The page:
Sunday, July 23, 2017

Sonny Stitt - In Brasil

You start collecting the albums of an artist, get to fifty or so, and decide, "what the heck, might as well go the whole distance--he can't have made many more." Unfortunately, in Sonny Stitt's case he did. There are times it seems that not a day went by that Sonny didn't agree to cut a record for someone. He was the "Lone Wolf" of jazz as well as the most peripatetic, ubiquitous of all American musicians. Between 1960 and 1980 (and certainly for the 15 years prior to 1960) you could practically take up temporary residence (a couple of months if not less) in any major city, and eventually Sonny would drift into town, two saxophone cases in tow, and maybe a few phone numbers to help him locate the best local musicians available as well as a venue willing to support his major habit--which can be summarized as playing the saxophones--alto and tenor--more "perfectly" than any musician who has lived while simultaneously keeping alive the flame struck by Charlie Parker, in the process demonstrating what "swing" was all about and spreading the gospel of the Great American Songbook (he was practically the instrumental equivalent of a Bing, Ella, or Sinatra). I'd never heard of this record or of the Zimbo Trio, but it doesn't surprise me all that much that during the last 2-3 years of his life he should find his way to Brazil and leave behind a record of the experience. Looking on the internet, I find the Zimbo Trio has impressive credits, at least in Brazil--first recording in 1965 and continuing to represent a standard of excellence in the performance of both Brazilian music and American jazz. Chances are you will learn none of this from the album--all of the liner notes, apparently in the form of testimonials written by the musicians on the date, are in Spanish. But there are some photos of Sonny in the control room--looking in better spirits than I've ever seen him--that may be the best thing about the album. He's having a blast, and the musicians are obviously thrilled and fully aware of the significance of the moment. As for the music, it's not as bad as some Stitt recordings, bootleg and otherwise, that I've quickly had to put out of their misery. But if you've heard a lot of Sonny already, you know pretty much what to expect. Just be assured that he's fully on his game--the intonation, the embouchure, the mind and fingers, the mastery of both horns--it's all working fine, quite worthy of Stitt and his legacy among those privileged to know it. The rest of it isn't quite up to that level, though the quality of the supporting musicians and of the audio reproduction itself is no doubt professional enough to satisfy most listeners. True to so many recordings of the 1970s the bass is over-miked and (ugh) electric (or sounding like it), and the bassist tends to sound like he's running away with his own walking lines rather than locking in "tight and right" with the drummer's high hat. As a result, it's hard for the listener to feel the same groove that the musicians themselves obviously were experiencing during the recording. The pianist has chops and swings, and the drummer sounds like he'd work well with a Sam Jones or Ray Brown (what a difference that would make). Like too many of those CTI-type recording sessions of the '70s, this one is "over-engineered" to the detriment of the sound of Sonny's rich, true, uncluttered tone. He sounds unnecessarily pinched and "distant" on the date, as though he's wearing headphones and has been placed in a separate room from the rhythm section (which may well be the case). But most importantly, the tones of the alto and tenor, while unmistakably Sonny Stitt (he really comes to life on Bird's "Little Suede Shoes"), don't do justice by the way he "really" sounded (I heard him in person at least twenty-five times). The pity's all the more if only because Sonny, and for that matter the musicians on the date, are all playing well. In sum, this one is a keeper, but you'd best EQ it, rolling back on the low frequencies and providing some boost to the mid-frequencies covering Sonny's alto and tenor saxophones. Either that or retitle the date: "Bass in the Foreground." - by Samuel C., Amazon.com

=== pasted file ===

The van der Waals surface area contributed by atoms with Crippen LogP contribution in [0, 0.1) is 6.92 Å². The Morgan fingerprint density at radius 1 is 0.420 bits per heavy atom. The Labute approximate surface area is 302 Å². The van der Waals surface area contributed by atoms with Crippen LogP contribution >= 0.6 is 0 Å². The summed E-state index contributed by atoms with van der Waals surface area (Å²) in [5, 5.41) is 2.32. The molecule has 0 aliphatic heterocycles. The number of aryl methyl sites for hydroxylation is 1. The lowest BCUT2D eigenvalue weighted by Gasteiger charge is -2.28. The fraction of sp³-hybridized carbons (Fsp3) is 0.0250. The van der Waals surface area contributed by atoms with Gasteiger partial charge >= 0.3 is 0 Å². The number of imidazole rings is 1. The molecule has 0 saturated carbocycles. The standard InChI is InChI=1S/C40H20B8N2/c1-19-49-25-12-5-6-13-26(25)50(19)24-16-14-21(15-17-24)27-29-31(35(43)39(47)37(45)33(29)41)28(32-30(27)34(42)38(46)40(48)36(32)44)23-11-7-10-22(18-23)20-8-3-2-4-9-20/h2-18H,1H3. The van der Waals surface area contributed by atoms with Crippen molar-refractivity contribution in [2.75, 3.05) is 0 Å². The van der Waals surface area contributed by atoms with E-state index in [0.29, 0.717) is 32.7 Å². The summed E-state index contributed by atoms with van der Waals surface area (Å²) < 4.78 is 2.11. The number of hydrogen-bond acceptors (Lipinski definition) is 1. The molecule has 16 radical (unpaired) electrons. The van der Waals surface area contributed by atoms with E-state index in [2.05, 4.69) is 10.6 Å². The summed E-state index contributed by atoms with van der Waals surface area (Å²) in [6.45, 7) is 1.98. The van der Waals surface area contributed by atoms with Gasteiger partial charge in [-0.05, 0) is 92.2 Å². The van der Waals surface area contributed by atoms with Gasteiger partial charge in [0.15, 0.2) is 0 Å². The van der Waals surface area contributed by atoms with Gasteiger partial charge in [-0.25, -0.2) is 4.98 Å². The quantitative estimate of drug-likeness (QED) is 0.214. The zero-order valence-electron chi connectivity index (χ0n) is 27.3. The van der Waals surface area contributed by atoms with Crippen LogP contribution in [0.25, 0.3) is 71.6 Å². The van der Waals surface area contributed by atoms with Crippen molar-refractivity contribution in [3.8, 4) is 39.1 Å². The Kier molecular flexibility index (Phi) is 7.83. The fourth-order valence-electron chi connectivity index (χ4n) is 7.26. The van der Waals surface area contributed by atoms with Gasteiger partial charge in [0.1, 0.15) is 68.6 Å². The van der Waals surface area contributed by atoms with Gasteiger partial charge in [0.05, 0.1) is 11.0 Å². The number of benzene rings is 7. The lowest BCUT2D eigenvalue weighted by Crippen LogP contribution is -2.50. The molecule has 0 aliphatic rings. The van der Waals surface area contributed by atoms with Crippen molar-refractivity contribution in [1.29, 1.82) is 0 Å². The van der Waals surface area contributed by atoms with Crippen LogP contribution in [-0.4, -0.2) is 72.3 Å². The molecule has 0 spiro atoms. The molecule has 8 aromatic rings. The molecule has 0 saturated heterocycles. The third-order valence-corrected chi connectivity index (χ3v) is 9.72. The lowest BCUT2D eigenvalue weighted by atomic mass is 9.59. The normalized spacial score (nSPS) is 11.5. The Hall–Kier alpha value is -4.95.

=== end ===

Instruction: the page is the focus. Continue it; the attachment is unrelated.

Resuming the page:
Artist: Sonny Stitt & Zimbo Trio
Album: In Brasil
Year: 1979 (Clam Records)
Label: Fresh Sound Records (1991)
Runtime: 41:03

Tracks:
1.  Hope's Blues (Sonny Stitt) 4:41
2.  Corcovado (Quiet Nights) (Antonio Carlos Jobim) 5:17
3.  There Will Never Be Another You (Mack Gordon / Harry Warren) 5:10
4.  Little Suede Shoes (Charlie Parker) 5:25
5.  Autumn Leaves (Joseph Kosma / Johnny Mercer / Jacques Prévert) 6:00
6.  Samba Do Orfeu (Luiz Bonfa / Antonio Maria) 5:20
7.  Blues For Gaby (Sonny Stitt) 6:22
8.  Assim Está Certo (Amilton Godoy) 2:48

Personnel:
Sonny Stitt (Alto Saxophone)
Amilton Godoy (Piano)
Luiz Chaves (Bass)
Rubens Barsotti (Drums)

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